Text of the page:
Circa 1856 to present
Ferguson Industries Limited was originally founded as The Pictou Iron Foundry in 1856 by William Davies.
W. H. Davies built a foundry on the Pictou waterfront in 1856. His sons George and Charles, carried on the foundry's operation until the late 1800s when ownership transferred to Joseph Robb and Douglas Hannon. In 1906, Allan A. Ferguson bought out the interests of partner Robb and the business was renamed, The Pictou Foundry and Machine Company. In 1910, Allan became the sole owner and head of the business.
After the outbreak of the First World War, the company participated in the war effort and machine finished thousands of shells forged in nearby Trenton. When the war ended, the primary work for the Pictou Foundry and Machine Company became ship repair.
Allan A. Ferguson died in 1932 and the business was then taken over by his eldest son, Robert. Upon the outbreak of the Second World War, Robert was joined by his three brothers Allan, Thomas and James. Before World War Two there had not been a ship launched in Pictou in over 60 years.
The Second World War Britain had been at war for less than a year when it realized that Germany was destroying their merchant (cargo) ships faster than they could reproduce them. Due to Britain's focus on the production of naval ships, it did not have the capacity to keep up with merchant ship losses. This led to a British Shipbuilding Commission arriving in North America in October 1940 looking for help to supply the much needed transport of cargo and war materials. The Commission found the help they were looking for and some of these new ships would be built as Park class vessels in Pictou. A total of twenty-four, 4,700 ton Scandinavian class freighters would eventually be built.
When the good news hit Pictou on October 9, 1941, the Pictou shipyard consisted of a marine slip with refit and repair capability. Major changes had to be made, launch ways had to be built and more fabrication space had to be created. The landmark of Battery Hill was bulldozed to make room for the new yard. Along with the new developments, the new yard was taken over by Foundation Maritime Shipbuilding Limited. This allowed the Ferguson brothers to retain the operations of the original marine slip and carry out repairs to naval vessels. The first ship built was the Victoria Park, launched on October 22, 1942. The last British ship sunk in World War II, the Avondale Park, was built in Pictou.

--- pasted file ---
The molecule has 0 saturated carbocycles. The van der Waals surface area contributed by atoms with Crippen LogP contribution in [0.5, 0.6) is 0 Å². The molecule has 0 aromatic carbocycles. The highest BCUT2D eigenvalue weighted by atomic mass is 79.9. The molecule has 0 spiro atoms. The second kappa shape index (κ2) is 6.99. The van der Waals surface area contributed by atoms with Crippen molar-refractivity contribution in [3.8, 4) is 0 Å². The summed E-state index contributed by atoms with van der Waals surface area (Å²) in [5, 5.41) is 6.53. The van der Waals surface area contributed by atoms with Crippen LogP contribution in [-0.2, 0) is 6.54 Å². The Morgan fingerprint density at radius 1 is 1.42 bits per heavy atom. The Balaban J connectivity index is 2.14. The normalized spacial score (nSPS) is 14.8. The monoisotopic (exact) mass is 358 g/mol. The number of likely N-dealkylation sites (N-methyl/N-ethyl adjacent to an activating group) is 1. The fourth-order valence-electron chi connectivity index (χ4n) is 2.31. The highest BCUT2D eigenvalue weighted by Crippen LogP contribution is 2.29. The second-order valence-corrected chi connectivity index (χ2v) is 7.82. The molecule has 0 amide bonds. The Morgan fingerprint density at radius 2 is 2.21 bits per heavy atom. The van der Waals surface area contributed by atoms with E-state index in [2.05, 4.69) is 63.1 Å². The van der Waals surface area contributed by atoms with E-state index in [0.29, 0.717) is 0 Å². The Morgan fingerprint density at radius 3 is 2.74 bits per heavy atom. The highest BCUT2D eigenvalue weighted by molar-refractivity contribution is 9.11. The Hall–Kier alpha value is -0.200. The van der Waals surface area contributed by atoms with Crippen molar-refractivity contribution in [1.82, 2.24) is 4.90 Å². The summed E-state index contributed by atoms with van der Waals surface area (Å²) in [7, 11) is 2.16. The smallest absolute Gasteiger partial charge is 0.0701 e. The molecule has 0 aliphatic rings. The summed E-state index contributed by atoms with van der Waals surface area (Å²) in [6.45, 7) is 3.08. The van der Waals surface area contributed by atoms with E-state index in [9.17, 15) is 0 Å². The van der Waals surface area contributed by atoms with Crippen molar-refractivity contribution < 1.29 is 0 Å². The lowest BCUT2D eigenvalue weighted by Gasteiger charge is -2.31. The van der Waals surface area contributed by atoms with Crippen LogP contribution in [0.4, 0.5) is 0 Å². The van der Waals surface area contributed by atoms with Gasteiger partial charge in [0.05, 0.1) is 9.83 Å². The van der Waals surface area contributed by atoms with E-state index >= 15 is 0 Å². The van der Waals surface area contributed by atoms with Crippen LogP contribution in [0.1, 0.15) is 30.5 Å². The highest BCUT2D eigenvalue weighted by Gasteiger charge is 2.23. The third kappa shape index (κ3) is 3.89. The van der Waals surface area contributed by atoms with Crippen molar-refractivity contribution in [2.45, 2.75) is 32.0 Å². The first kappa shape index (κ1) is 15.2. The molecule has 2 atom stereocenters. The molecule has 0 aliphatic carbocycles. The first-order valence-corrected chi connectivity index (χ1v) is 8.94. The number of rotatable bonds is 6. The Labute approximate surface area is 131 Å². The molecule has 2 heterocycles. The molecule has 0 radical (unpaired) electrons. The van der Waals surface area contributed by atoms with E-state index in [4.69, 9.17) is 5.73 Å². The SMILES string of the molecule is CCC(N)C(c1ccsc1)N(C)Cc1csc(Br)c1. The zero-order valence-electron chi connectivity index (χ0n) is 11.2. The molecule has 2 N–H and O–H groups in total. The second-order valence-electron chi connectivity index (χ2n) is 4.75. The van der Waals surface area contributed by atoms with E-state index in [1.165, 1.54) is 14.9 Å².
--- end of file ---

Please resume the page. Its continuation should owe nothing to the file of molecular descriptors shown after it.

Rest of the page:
After World War Two to Present With the twenty-four Park Ships built and the war over, Foundation Maritime Limited closed the shipyard and the equipment was sold. Convinced that shipbuilding could be a viable industry in Pictou, the Ferguson brothers, took over the shipyard building and modernized the yard. In 1953, the three brothers incorporated the business as Ferguson Industries Limited, which amalgamated Foundation Maritime Ltd., The Pictou Foundry and Machine Company, The Pictou Marine Railway, W.C. Wetmore (a plumbing and heating business) and Fullerton's Limited (woodworkers).
The Ferguson's continued operations in Pictou during the 1950's, 1960's and 1970's with a workforce that ranged from 300 to 500. The shipyard built a total of 107 steel ships which included barges, fishing trawlers, and passenger car ferries. Among these were the MV Lord Selkirk, MV Prince Nova and MV Prince Edward which served the Caribou to Wood Islands crossing to PEI for many years. In 1966, a third Allan A. Ferguson joined the business and served until his passing in 1972. The Ferguson's ownership lasted until 1974 when the firm was sold to H.B. Nickerson & Sons Limited.
Through many business booms and busts as well as several changes of ownership, the business continues to operate today under the ownership of Aecon Atlantic Industrial Inc.